[J N] Darby began publishing his prophetic speculations in 1831. Coincidentally both he and Edward Irving began to postulate two stages to Christ's imminent return about the same time. First, there would be an invisible 'appearing' when Christians would meet Christ in the air and be removed from the earth, a process which came to be known as 'the rapture of the saints'. With the restraining presence of the Holy Spirit removed from the world, the Antichrist would arise and the seven year tribulation would begin. His rule would finally be crushed only by the public 'appearing' of Jesus Christ.
There is some speculation that this novel doctrine emerged as a result of the Powerscourt prophetic conference held near Dublin in 1831. 'Darby's prominence at the Powerscourt meetings has led to the supposition that he was responsible for it...' While dispensationalists have been most anxious to perpetuate this belief to ensure a measure of orthodoxy, there is much evidence to the contrary. Several have attributed the notion of a secret, pretribulational Rapture to Edward Irving. Dave MacPherson argues convincingly that the doctrine arose through a prophetic revelation given to Margaret MacDonald, one of Irvings's disciples.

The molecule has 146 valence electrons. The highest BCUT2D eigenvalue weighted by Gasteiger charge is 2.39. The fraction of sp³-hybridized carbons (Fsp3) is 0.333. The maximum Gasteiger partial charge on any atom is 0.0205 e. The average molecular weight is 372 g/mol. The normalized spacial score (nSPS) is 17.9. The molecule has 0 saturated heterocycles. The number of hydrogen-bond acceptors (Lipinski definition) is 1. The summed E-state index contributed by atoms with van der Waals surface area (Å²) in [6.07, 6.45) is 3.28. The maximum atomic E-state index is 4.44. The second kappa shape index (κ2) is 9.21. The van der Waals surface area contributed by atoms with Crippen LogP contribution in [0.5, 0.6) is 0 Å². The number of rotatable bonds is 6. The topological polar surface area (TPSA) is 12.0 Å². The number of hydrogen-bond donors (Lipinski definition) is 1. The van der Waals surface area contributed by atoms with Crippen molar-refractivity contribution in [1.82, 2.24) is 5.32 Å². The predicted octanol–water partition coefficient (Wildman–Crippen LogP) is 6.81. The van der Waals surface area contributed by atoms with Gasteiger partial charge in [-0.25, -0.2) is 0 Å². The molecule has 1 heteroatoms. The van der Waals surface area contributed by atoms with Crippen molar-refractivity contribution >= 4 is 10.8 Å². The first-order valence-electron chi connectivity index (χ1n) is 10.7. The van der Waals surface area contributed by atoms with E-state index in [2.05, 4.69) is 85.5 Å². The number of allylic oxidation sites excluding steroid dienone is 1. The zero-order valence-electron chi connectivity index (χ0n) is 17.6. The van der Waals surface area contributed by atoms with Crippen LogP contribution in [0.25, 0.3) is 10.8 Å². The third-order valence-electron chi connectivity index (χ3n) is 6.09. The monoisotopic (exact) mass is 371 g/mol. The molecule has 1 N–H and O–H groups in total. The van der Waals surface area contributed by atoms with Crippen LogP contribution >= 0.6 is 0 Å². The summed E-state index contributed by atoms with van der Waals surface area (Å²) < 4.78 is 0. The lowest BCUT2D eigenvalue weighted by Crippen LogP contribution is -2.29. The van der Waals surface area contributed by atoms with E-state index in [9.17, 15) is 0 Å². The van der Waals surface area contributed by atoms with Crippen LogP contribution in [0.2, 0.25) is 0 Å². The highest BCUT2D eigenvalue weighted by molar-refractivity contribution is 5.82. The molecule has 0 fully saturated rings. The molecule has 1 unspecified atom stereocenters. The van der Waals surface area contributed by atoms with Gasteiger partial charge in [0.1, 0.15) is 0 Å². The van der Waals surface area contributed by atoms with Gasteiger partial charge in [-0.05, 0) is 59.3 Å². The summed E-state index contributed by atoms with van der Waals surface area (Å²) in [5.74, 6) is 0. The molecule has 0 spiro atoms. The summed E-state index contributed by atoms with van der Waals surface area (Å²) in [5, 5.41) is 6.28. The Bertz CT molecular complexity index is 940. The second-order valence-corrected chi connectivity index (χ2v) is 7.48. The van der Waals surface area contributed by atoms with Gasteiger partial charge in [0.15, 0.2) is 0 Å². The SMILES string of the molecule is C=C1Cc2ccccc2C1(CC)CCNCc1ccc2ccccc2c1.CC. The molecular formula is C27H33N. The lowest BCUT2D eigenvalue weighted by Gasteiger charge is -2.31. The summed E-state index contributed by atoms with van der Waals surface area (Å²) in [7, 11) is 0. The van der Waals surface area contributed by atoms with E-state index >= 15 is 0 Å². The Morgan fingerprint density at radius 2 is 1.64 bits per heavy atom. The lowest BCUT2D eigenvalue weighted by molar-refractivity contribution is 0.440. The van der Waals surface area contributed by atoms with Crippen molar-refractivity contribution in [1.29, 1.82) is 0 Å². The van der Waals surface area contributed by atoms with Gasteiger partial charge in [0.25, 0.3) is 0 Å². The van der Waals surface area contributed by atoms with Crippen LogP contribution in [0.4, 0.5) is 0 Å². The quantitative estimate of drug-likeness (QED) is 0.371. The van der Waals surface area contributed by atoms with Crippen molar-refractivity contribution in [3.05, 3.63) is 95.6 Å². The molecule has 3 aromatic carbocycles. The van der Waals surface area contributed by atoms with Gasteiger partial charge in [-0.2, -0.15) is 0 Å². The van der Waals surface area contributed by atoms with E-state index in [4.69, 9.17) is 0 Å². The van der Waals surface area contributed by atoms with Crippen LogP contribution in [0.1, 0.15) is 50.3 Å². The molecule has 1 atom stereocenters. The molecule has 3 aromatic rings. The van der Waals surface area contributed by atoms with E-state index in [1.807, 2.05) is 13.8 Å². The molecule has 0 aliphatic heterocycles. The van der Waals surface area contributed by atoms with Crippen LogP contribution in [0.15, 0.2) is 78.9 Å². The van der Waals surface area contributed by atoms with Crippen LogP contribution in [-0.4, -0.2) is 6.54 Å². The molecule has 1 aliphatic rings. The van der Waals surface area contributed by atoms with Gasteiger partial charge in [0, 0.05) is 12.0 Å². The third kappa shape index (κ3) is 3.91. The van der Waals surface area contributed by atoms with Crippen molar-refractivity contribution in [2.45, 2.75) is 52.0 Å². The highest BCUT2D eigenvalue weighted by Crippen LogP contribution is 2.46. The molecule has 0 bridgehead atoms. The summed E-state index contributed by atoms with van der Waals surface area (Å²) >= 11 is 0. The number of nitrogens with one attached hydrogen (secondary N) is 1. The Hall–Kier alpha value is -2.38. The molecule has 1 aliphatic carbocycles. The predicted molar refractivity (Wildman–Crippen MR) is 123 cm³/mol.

Corroborating evidence can be found in the division the doctrine caused among dispensationalists between pre-tribulationists and post-tribulationists at the Niagara Prophecy Conferences from about 1884.
The 'Rapture-Rupture' essentially had Robert Cameron, Nathaniel West, and later W. R. Erdman, holding for a 'Rapture' at the very end of the age. They were to be supported by W. G. Moorehead of Xenia Theological Seminary. An apparent majority of the Niagarans, including Brookes, Scofield, Gaebelein, Parson, Gordon and George Needham, were holding for what has become the traditional pretribulation view.
Gaebelein, writing some fifty years later about the Scofield Reference Bible, looked back at the Niagara Conferences and linked the controversy to Irving.